Work with experts to take discoveries from lab to market.
Bring Innovations to Life in the Real World
The Discovery to Market program is another pillar of Carey's innovative curriculum. Learn how to assess the commercial potential of scientific discoveries and technological innovations with real-world discoveries from across Johns Hopkins University.
Working alongside experts in entrepreneurship, law, regulation, technology, science, and strategy, you’ll gain the valuable experience and competencies employers are looking for when hiring Chief Innovation Officers and informed CEOs who can truly understand the complex interplay of science, technology and innovation to create revolutionary business models for companies around the world.
WHAT MAKES D2M UNIQUE?
- We focus on commercialization and entrepreneurship as a means to meet societal needs. By creating a successful business model a technology can be brought to market for medical, scientific and humanitarian purposes.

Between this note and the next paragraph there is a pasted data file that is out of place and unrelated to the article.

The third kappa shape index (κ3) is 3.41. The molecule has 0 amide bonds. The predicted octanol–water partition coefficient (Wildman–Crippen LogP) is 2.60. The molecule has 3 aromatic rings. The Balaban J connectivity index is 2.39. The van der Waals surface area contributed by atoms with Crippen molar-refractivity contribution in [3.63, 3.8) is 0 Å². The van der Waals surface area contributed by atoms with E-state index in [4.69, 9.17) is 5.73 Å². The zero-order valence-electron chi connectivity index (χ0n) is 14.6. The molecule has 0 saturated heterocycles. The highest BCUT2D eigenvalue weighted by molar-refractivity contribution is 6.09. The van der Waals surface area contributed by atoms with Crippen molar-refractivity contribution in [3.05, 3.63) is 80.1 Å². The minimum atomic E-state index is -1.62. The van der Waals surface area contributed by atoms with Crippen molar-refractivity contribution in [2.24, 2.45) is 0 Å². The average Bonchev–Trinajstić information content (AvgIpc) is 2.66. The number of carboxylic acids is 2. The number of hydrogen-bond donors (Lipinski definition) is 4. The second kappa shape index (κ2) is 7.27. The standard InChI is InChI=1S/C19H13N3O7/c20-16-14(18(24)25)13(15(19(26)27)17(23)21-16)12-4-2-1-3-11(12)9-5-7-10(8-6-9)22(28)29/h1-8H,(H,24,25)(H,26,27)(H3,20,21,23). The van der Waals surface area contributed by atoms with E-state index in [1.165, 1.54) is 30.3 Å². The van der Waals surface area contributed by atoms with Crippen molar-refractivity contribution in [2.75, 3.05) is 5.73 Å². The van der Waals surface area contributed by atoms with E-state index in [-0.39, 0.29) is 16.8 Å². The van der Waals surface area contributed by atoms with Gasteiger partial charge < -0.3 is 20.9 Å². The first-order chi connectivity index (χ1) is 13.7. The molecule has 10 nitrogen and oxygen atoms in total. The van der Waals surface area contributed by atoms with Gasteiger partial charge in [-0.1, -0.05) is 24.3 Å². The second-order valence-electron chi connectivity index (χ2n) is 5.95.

- The program is guided by a core philosophy that emphasizes hands-on, real-world experience.
- Students learn critical aspects of science and the fundamentals of the technology commercialization process that moves innovations from the lab to the marketplace.
- Participants in the program have diverse cultural, professional and business backgrounds. They work together to pool their knowledge to understand the technical aspects of each engagement. There are no science, medical or engineering prerequisites.
- Working in teams, students determine the feasibility of commercializing real scientific inventions such as biomarkers, medical devices, pharmaceuticals and biologics, and health IT
- Industry experts in entrepreneurship, law and regulation, technology, strategy, science, and medicine advise student teams throughout the project.
- Our working agreements with project partners mean that you’ll be working on real inventions, not theoretical cases.
The Johns Hopkins Carey Business School works closely with the Johns Hopkins University School of Medicine (JHUSOM), School of Biomedical Engineering (BME) and the Center for Bioengineering Innovation and Design (CBID), the office of Johns Hopkins Technology Transfer (JHTT), the U.S. Army Medical Research and Material Command Telemedicine & Advanced Technology Research Center (TATRC), and National Institute of Health (NIH).